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Clean Development Mechanism
With the adoption of the Kyoto Protocol in 1997 came a new international regime, managed by the United Nations Framework Convention on Climate Change (UNFCCC), dedicated to coordinating global action on climate change. The UN established greenhouse gas emission reduction targets for industrialized countries, and at a subsequent meeting a set of three flexible market-based mechanisms were developed to enable these countries to reduce their emissions in more cost-efficient ways.
Of the newly established market-based mechanisms, the Clean Development Mechanism (CDM) was of direct relevance to Africa, as it established a system whereby emission reduction targets in industrialised countries could be in part met by purchase of ‘credits’ from environmentally sustainable projects in developing countries.
In this system, environmentally ‘clean’ projects in developing countries certify the amount of greenhouse gas emissions they reduce and then sell this certified reduction (also known as a ‘credit’ or ‘offset’) to industrialised countries. Global emissions reductions are achieved, while developing countries earn money for environmentally clean actions such as developing renewable energy resources or adopting sustainable land management practices.
The carbon credit is a market instrument that can be bought and sold like any other. The market for primary (project-based) CDM carbon credits has grown to nearly $7 billion globally, and represents a major vehicle for developing countries seeking to finance the shift to a low-carbon economic trajectory.
Emerging in parallel to the CDM ‘compliance’ market has been a voluntary carbon offset market. Buyers in the voluntary market are from both developed and developing countries and can be organizations, governments, individuals, companies, and any other entity. In this arena the purchase of credits is not to ensure compliance with a regulatory obligation, but is driven largely by corporate social responsibility and branding initiatives (such as marketing a company as ‘carbon neutral’) or by individual purchases of credits to offset personal behaviour (such as air travel).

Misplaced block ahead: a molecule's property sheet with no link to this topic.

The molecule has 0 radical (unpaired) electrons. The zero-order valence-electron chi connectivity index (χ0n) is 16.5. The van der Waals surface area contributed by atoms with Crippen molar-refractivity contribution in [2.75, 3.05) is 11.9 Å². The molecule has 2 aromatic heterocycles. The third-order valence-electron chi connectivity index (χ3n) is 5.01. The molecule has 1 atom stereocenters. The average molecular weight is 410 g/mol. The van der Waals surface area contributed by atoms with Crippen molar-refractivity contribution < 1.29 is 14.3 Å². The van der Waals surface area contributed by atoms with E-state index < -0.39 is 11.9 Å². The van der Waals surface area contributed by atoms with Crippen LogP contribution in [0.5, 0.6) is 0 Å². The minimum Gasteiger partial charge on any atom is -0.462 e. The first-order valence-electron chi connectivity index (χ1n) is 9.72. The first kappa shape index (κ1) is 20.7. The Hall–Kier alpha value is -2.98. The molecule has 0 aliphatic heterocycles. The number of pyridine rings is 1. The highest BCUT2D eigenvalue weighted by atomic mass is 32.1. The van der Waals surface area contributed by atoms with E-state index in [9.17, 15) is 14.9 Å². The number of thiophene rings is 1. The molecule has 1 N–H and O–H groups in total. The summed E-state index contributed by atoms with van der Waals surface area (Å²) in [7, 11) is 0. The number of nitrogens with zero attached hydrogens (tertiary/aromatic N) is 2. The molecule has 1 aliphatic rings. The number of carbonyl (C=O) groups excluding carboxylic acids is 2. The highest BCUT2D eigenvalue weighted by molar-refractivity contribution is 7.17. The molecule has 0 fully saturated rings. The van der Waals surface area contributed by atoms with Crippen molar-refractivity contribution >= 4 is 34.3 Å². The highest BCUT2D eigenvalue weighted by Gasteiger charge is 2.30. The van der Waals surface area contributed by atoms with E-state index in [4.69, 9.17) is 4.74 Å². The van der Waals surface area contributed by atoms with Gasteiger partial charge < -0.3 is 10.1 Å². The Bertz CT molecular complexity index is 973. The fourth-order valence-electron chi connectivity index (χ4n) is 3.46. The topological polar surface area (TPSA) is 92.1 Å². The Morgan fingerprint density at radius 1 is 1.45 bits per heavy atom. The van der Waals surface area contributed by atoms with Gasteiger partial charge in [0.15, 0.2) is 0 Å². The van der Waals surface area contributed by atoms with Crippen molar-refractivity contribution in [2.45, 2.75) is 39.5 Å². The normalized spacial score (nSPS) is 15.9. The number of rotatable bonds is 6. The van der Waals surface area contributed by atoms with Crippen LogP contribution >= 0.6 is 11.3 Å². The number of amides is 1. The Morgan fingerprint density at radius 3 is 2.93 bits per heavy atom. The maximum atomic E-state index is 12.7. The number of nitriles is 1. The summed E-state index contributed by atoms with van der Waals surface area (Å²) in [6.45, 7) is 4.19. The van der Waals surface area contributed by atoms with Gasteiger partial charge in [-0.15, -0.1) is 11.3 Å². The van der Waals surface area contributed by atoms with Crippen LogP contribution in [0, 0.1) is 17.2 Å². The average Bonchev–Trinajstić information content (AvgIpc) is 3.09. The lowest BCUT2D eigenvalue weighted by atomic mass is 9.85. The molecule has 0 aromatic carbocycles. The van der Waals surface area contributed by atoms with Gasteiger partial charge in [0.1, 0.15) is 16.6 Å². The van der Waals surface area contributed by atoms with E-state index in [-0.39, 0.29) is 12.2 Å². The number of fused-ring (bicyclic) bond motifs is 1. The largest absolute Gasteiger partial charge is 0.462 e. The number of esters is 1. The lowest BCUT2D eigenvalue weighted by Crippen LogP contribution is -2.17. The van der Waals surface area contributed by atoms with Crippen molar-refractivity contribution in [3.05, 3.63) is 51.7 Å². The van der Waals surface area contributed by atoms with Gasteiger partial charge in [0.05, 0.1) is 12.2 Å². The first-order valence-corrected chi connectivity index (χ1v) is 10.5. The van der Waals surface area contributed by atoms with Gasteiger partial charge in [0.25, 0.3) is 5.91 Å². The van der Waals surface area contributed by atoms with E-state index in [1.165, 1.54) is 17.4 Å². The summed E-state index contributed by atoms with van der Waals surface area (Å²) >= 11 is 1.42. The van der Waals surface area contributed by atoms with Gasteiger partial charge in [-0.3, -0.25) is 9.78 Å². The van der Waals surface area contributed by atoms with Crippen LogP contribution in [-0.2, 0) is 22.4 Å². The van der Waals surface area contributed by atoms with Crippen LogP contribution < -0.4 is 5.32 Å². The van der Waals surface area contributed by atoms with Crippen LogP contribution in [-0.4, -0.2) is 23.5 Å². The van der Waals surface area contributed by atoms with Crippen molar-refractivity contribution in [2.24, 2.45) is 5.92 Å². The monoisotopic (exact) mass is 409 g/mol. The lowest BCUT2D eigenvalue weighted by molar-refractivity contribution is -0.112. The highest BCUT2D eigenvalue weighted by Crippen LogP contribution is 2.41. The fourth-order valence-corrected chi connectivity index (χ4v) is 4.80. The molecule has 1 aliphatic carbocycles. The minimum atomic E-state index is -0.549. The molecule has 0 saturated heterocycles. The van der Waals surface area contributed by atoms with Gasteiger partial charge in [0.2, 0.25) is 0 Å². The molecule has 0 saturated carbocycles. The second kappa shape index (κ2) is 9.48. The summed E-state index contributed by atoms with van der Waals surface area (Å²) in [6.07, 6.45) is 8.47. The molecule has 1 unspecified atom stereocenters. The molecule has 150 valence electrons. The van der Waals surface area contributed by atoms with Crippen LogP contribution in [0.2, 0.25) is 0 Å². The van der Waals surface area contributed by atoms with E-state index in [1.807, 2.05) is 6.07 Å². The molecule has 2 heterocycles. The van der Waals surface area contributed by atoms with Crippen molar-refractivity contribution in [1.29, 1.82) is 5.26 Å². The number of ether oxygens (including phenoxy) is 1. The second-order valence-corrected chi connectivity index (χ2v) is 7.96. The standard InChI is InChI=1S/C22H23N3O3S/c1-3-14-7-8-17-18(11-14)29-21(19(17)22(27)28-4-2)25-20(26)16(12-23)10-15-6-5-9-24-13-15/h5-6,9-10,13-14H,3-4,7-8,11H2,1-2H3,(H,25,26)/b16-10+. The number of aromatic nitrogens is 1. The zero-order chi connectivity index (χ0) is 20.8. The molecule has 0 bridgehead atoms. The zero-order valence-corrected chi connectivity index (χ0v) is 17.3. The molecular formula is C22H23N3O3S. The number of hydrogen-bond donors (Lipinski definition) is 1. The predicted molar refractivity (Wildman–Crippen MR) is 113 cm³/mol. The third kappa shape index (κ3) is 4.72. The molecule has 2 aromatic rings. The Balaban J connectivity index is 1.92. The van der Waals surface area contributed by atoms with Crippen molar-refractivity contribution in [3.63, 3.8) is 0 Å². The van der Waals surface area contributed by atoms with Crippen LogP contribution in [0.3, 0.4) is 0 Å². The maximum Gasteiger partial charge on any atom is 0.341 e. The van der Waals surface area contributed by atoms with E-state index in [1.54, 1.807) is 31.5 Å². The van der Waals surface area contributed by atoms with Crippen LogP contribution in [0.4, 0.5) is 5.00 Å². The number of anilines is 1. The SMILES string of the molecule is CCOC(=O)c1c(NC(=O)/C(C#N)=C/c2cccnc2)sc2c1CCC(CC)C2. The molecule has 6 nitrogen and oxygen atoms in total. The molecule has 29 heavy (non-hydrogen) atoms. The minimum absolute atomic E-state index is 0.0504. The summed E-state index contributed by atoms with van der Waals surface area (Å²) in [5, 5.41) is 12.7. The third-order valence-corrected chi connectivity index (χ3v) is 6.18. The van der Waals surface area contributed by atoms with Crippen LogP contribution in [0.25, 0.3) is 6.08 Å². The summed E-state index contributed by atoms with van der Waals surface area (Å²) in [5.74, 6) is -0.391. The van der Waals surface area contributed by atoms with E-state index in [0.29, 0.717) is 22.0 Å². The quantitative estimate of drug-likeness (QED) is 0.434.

The quality of voluntary emission reductions is an important issue. In response to early concerns about the lack of independent verification of voluntary offset projects (such as what exists for the CDM UN-based verification process), project developers have now embraced a range of tools and methodological standards to prove the legitimacy of their credits. These include the Voluntary Carbon Standard (VCS), Chicago Climate Exchange (CCX), CarbonFix, Plan Vivo, VER+ and Gold Standard, as well as some developed with emphasis on community and biodiversity co-benefits, such as the Climate, Community & Biodiversity Standard (CCBS).
These voluntary certification methodologies are important for Africa in several key respects. Foremost, they include methods for certifying emissions reductions within the agriculture, forestry and other land use (AFOLU) sectors, which are of most relevance to the African setting but for the most part have been excluded from the CDM. Furthermore, some of these methodologies are seen as testing grounds for potential future compliance methods – a sort of parallel track that enables participation in markets without having to wait for a lengthy UN approval process.
The voluntary markets have seen enormous growth in the past several years, doubling from 2007 to 2008 when they reached over $700 million (New Energy Finance). Although 2009 saw a slowdown from the global financial crisis, demand for voluntary credits is on the rise again.
Unfortunately, Africa has seen but a sliver of these revenues. Africa’s participation in the carbon markets sits at a mere 2% of worldwide CDM project activity and only 1% of voluntary carbon market activity – a huge shortfall considering the potential benefits of carbon offset revenue for sustainable development on the continent.
The World Bank, in its 2009 annual report State and Trends of the Carbon Market, emphasized the huge potential for carbon finance to contribute to development of critically important agricultural and energy infrastructure in Africa. Agricultural and land-use based emissions constitute a major percentage of overall African mitigation (and thereby credit-worthy) opportunities – and that’s even before considering the substantial effects of sustainable land management on food security, climate change adaptation and economic development. And funding for Africa’s energy infrastructure needs faces an annual gap of approximately $30 billion; clearly a sustainable clean technology financing stream such as a thriving carbon market could reap massive economy-wide benefits.
The process to generate carbon credits involves a number of stakeholders and can be long, complicated and expensive. While voluntary methodologies are typically less stringent than compliance methodologies, the process is nevertheless complex for both. Each project must generate emission reductions that can be monitored, verified and registered. As carbon credits are in effect virtual commodities, strict processes and standards must be adhered to in order to ensure market confidence that credits are legitimate. ACCE, in collaboration with its partners, can assist potential project owners with tailored assistance to develop carbon credits.